Sunday, August 8, 2010

Slacker, you say? Oh, no.

So, you may have noticed that I haven't been updating my blog as much as I possibly could. That is true, but there are reasons.
No. It's not that I'm a slacker.
I've actually been writing some longer chapter books and for some odd reason, taking a break from writing a book by writing a blog does not seem like enough of a change on some days.

Also, I have been doing more hiking with my pal Julie.

In fact, we were supposed to go for a hike tomorrow, but she flaked out at the last minute citing some weak reason. "Oh," she said, "I just got back from a two day trip to Pittsburgh [or Detroit or somewhere, I wasn't really paying attention] and my plane was delayed and then I had to go up north for a party or something [I still wasn't really paying attention] and now I'm at a bridal shower [or a baby shower or something] and I'm just mentally exhausted."

She did say that she was mentally exhausted. That much I heard for sure. I helpfully pointed out that hiking doesn't actually require enormous amounts of mental stamina.

You see a mountain, you walk up it.   

It's basically that easy. Sure, you have to figure out how to turn around 180 degrees and return to you car, but still, the real heavy thinking revolves around what kind of ice cream you get after the hike.

But still, she was unapologetic about wimping out.

Our last hike was not a 4,000 footer. We climbed Mount Chocorua (pronounced: Mount Chocorua) and my brave and intrepid daughter came along on this one. My brave and intrepid son opted to stay home and do yardwork with my wife, something that I would climb a dozen mountains in succession to avoid.

I put this picture in at this point because I know you crazy kids with your clicky fingers. Confronted with several unbroken paragraphs of text, you begin to get antsy and you go clicking away, searching for something more visually stimulating and shiny. So, to keep you here a moment longer, that is a picture of my daughter, after the hike, indicating the mountain that she had just climbed.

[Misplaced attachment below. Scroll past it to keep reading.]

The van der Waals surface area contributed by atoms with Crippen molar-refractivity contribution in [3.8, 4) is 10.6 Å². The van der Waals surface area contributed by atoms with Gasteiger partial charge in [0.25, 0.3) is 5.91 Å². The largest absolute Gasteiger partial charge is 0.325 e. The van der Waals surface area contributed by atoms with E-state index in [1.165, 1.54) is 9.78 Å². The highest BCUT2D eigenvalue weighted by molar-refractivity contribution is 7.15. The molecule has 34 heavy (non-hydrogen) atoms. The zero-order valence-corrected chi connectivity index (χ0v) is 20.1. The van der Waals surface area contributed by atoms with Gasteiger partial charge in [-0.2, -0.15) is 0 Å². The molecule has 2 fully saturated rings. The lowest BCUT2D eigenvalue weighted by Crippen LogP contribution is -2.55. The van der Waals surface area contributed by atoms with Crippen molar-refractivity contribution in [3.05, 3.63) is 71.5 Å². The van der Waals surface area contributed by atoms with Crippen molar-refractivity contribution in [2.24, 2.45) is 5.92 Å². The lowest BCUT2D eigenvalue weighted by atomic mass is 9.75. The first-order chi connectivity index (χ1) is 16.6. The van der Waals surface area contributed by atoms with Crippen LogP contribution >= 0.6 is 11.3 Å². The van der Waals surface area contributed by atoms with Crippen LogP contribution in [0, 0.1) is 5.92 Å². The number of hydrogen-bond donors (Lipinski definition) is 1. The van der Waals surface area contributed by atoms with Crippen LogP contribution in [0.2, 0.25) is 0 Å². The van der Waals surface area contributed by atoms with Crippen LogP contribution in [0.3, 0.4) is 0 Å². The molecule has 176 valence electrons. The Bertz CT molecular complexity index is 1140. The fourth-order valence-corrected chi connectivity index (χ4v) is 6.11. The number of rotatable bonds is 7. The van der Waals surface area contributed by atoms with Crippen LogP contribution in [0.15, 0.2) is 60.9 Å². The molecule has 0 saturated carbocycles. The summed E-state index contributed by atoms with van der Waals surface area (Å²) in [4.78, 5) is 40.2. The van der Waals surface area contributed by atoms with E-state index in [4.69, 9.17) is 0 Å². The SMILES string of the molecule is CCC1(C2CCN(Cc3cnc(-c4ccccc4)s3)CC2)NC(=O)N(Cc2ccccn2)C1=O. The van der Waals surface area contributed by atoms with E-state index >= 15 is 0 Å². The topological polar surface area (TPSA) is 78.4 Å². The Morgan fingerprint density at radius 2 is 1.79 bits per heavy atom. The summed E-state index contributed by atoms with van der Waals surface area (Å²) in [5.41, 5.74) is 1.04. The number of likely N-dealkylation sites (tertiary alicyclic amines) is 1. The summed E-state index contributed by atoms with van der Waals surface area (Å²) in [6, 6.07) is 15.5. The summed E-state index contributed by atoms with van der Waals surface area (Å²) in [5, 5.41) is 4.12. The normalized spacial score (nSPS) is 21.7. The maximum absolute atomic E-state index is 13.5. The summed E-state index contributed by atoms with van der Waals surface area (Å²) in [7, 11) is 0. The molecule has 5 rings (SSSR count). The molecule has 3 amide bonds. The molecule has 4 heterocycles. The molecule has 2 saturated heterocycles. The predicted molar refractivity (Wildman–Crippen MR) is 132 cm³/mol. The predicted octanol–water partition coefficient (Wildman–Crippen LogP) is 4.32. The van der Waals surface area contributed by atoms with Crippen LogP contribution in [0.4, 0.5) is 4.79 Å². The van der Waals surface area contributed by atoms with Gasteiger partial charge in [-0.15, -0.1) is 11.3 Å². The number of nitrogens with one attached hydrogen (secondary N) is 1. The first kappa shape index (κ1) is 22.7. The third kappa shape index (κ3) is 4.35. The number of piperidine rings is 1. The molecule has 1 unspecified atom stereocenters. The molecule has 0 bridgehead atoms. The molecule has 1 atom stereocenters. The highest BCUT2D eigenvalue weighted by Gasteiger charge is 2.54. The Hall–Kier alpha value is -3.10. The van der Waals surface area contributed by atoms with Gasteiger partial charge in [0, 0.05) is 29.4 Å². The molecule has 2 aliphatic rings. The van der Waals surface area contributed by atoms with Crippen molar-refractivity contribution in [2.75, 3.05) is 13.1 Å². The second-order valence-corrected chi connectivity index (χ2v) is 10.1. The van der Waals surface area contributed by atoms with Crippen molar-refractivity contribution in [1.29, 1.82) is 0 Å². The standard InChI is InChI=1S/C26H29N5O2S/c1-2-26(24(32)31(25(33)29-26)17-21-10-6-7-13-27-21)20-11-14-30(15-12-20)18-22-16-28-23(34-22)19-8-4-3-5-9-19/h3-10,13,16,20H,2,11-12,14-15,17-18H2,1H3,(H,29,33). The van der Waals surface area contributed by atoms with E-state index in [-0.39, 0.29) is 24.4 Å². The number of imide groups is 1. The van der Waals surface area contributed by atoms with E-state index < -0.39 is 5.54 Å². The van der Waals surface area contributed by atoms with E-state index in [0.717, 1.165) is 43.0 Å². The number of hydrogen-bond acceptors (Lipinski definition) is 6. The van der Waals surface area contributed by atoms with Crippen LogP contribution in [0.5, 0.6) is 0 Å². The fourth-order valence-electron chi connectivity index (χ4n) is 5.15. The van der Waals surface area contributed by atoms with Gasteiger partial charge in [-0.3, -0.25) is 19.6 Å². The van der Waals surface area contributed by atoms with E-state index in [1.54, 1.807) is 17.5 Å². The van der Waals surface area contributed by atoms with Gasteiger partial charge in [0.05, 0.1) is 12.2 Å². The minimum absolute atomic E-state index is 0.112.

The photo is not actual size, the mountain is much bigger in person.
If you don't believe me, go hike it yourself. It seems that about a million other people do each day.

I was recently at the top of tiny Mount Monadonock (pronounced: Mount Chocorua). It is reputed to be the most climbed mountain in the world. Judging by the swarming packs of people on cell phones cluttering the summit, I can well believe it.

Mount Chocorua is likely the second most climbed mountain in the world, as the population of the summit was close to that of Beijing.

Here are some more pictures so you can see the amazing view of other people you get when you climb a mountain.

This one is Julie being swept away in a crowd of people. The hand in the foreground belongs to an unlucky traveler who was run down in a stampede of LL Bean clad hiker wannabees.

Here is one final picture. This one is of Victoria and me making the universal hiking hand signal for "I made it up to the top of the mountain without plummeting down any sheer walls of slippery granite." We were using the binoculars to try to read the sign at the ice cream stand, but it didn't work out that well. There were too many people in the way.

In the immediate foreground, you can see a sliver of the lady who, for some inexplicable reason, chose the summit marker as a place to practice her yoga poses.Many people like to touch summit markers or take their pictures at them. It was entertaining watching people try to slip their hands under her as she was doing her downward facing dog move or whatever it was.

We made it down safely and did get ice cream. I got Raspberry White Chocolate (pronounced: Mount Chocorua) and it was tasty.

Tomorrow, however, as Julie is so mentally tired, there will be no ice cream for me.

I'll probably be doing yard work.

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